In the early days, being pregnant with a winter baby seemed strategic. The hot summer months passed by before I felt huge, and I got to use all those cute accessories for my end-of-January newborn. I could pile the blankets on under the snuggly fleece car seat cover. I fondly remember hilarious attempts to wrangle a very tiny floppy baby into a snowsuit.
That quickly ended when I had to plan my first winter birthday party. My other three children have spring and summer birthdays. Birthdays that make way for endless cheap, no-stress, or outdoor options. Not so for the winter baby. His first two birthdays were easy. My best friend brought her baby over for his first birthday, and the second was just family.
But then he went to preschool and had little friends, and I haven’t been able to stop him from making more ever since. We’ve tried to find ways to celebrate the big day without making cracks in our sanity or piggy banks. At-home parties invite throngs of over-excited young children into your home, and off-site indoor parties can be ridiculously expensive.
Over the years, we’ve had parties of both kinds, to varying levels of success. Along the way, we’ve learned a few lessons that might be helpful to other winter parents.
When in-house, always have a plan. I’m normally a proponent of free play for kids but having more than 20 of them running around your house without a plan can be a disaster. To craft a plan, chunk the party into 15 to 30 minute segments (younger ages need smaller chunks), and allow some time to play freely, but not enough time where things can reach dangerous levels of chaos.
When inside, consider rotating. For bigger crowds, we’ve used “stations” where kids rotate in small groups through three or four activities. Our Lego party had kids making mini-kits that doubled as their party favors, necklace-making, minifigure design, and a brick-building contest.
Make preparing food or materials part of the party. Decorating cupcakes, designing their party bags, making slime or playdough or brewing ginger beer (non-alcoholic unless your winter baby is 21) help to focus the madness and keep kids occupied. The end result doesn’t have to look Pinterest-worthy. In fact, none of it does. Step away from Pinterest, and you’ll all be much happier.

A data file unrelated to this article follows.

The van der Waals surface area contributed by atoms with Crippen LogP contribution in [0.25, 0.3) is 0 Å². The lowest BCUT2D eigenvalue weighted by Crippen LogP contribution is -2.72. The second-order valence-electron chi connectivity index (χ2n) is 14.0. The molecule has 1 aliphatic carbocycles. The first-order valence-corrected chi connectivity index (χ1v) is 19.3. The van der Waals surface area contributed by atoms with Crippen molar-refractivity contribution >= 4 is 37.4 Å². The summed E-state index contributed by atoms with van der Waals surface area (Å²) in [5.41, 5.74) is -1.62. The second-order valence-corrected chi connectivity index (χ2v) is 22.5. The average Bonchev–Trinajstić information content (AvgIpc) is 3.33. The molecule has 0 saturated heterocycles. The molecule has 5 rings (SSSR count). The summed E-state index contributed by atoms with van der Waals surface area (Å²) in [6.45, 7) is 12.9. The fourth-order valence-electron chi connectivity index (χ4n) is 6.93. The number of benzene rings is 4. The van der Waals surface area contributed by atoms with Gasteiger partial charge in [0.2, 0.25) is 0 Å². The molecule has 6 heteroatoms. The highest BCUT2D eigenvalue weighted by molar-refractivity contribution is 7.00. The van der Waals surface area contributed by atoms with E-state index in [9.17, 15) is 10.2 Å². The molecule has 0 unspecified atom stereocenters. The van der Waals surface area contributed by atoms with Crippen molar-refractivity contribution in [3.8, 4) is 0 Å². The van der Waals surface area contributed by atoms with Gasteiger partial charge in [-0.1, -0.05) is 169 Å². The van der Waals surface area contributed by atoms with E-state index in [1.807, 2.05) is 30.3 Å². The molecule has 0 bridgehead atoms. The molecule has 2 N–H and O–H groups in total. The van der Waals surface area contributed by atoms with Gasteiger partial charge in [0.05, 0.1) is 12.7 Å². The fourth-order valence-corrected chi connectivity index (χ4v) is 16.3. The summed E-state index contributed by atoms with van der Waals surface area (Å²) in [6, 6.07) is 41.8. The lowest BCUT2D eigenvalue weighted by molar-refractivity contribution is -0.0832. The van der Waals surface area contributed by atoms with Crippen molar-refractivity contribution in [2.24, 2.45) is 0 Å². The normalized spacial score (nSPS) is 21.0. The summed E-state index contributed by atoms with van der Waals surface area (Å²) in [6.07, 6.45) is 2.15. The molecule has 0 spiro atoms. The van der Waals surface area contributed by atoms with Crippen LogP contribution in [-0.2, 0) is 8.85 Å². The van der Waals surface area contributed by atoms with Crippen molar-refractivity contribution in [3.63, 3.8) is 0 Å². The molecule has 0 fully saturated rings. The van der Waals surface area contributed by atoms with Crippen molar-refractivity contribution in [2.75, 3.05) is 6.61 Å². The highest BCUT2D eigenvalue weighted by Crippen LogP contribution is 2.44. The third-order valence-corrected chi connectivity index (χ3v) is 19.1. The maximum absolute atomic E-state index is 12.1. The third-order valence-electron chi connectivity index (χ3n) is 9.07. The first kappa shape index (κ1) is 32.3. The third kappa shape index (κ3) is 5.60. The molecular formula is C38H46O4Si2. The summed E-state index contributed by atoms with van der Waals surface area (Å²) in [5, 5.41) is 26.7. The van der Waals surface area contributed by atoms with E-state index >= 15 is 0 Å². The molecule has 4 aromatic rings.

Watch a movie. Popcorn boxes, lights out, 3D glasses, some cushions and pillows from around the house, and a little wad of chewing gum under each chair can transform movie time. BYOD (bring-your-own-device) Minecraft marathons work similarly well.
They can still play outdoors. While you must have a plan B in case it’s really nasty, kids love playing outside in cold weather as long as there’s enough motivation. So going to a park to have play spies is a blast, even in cooler temps. If there’s snow on the ground, going sledding, having a snowball fight, and building a fort can be really memorable. Then come inside, have cake and hot chocolate, and call it a day.
Set up a photobooth. This is super easy, cheap, and especially fun for the school age/tween crowd. Gather some of those old Halloween costumes, cheap dollar store glasses, hats and necklaces, and create a fun backdrop. Then just use a camera, phone, or computer and go. We also had chalkboard, markers and paper so they could make goofy signs. Simply share the photos with parents and kids electronically after the party.
Rent or throw a party off-site. There are places you can go to have fun indoors without forking over your paycheck. Fire stations will often host parties for fire-truck loving kids for a donation. Scavenger hunts are fun to do in malls with tweens and teens, and if you plan ahead, you can do a meet-up at a free local event at a museum. Let go of the idea that every party has to have children seated a long table with birthday hats and cake, and many more options will open up to you.
Brave a slumber party, but always, always, always save this as a last resort.
How do you celebrate (survive) winter kid birthdays? Please leave your tips below.